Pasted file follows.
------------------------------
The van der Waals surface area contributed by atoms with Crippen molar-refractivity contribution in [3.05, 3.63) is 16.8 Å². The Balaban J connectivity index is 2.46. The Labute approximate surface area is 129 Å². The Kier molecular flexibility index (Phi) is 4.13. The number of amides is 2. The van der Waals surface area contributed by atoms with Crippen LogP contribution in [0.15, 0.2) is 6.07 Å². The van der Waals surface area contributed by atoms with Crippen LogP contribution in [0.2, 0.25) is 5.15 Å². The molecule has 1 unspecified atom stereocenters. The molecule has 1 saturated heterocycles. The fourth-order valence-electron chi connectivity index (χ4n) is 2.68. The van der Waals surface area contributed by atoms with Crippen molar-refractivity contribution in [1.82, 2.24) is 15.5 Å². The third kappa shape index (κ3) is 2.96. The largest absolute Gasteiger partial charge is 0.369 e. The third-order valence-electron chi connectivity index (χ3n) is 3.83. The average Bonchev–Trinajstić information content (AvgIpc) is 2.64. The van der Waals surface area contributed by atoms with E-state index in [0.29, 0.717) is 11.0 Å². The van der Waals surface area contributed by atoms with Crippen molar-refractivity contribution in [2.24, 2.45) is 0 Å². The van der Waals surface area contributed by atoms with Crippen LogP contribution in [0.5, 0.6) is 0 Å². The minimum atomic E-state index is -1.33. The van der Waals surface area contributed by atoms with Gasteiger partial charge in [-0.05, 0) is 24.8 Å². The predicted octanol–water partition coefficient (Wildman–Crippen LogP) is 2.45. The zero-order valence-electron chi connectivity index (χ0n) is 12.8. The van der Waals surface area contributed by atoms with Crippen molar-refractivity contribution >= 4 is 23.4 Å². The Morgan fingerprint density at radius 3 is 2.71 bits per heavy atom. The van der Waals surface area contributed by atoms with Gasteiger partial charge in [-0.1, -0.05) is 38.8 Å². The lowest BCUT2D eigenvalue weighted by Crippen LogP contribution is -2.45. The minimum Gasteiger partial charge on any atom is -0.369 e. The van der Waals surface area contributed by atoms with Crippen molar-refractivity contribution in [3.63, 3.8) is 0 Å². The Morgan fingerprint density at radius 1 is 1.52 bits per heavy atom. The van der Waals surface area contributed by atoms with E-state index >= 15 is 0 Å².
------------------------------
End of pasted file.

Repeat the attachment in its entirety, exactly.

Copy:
The van der Waals surface area contributed by atoms with Crippen molar-refractivity contribution in [3.05, 3.63) is 16.8 Å². The Balaban J connectivity index is 2.46. The Labute approximate surface area is 129 Å². The Kier molecular flexibility index (Phi) is 4.13. The number of amides is 2. The van der Waals surface area contributed by atoms with Crippen LogP contribution in [0.15, 0.2) is 6.07 Å². The van der Waals surface area contributed by atoms with Crippen LogP contribution in [0.2, 0.25) is 5.15 Å². The molecule has 1 unspecified atom stereocenters. The molecule has 1 saturated heterocycles. The fourth-order valence-electron chi connectivity index (χ4n) is 2.68. The van der Waals surface area contributed by atoms with Crippen molar-refractivity contribution in [1.82, 2.24) is 15.5 Å². The third kappa shape index (κ3) is 2.96. The largest absolute Gasteiger partial charge is 0.369 e. The third-order valence-electron chi connectivity index (χ3n) is 3.83. The average Bonchev–Trinajstić information content (AvgIpc) is 2.64. The van der Waals surface area contributed by atoms with E-state index in [0.29, 0.717) is 11.0 Å². The van der Waals surface area contributed by atoms with Crippen molar-refractivity contribution in [2.24, 2.45) is 0 Å². The van der Waals surface area contributed by atoms with Crippen LogP contribution in [0.5, 0.6) is 0 Å². The minimum atomic E-state index is -1.33. The van der Waals surface area contributed by atoms with Gasteiger partial charge in [-0.05, 0) is 24.8 Å². The predicted octanol–water partition coefficient (Wildman–Crippen LogP) is 2.45. The zero-order valence-electron chi connectivity index (χ0n) is 12.8. The van der Waals surface area contributed by atoms with Crippen molar-refractivity contribution >= 4 is 23.4 Å². The Morgan fingerprint density at radius 3 is 2.71 bits per heavy atom. The van der Waals surface area contributed by atoms with Gasteiger partial charge in [-0.1, -0.05) is 38.8 Å². The lowest BCUT2D eigenvalue weighted by Crippen LogP contribution is -2.45. The minimum Gasteiger partial charge on any atom is -0.369 e. The van der Waals surface area contributed by atoms with Crippen molar-refractivity contribution in [3.63, 3.8) is 0 Å². The Morgan fingerprint density at radius 1 is 1.52 bits per heavy atom. The van der Waals surface area contributed by atoms with E-state index >= 15 is 0 Å².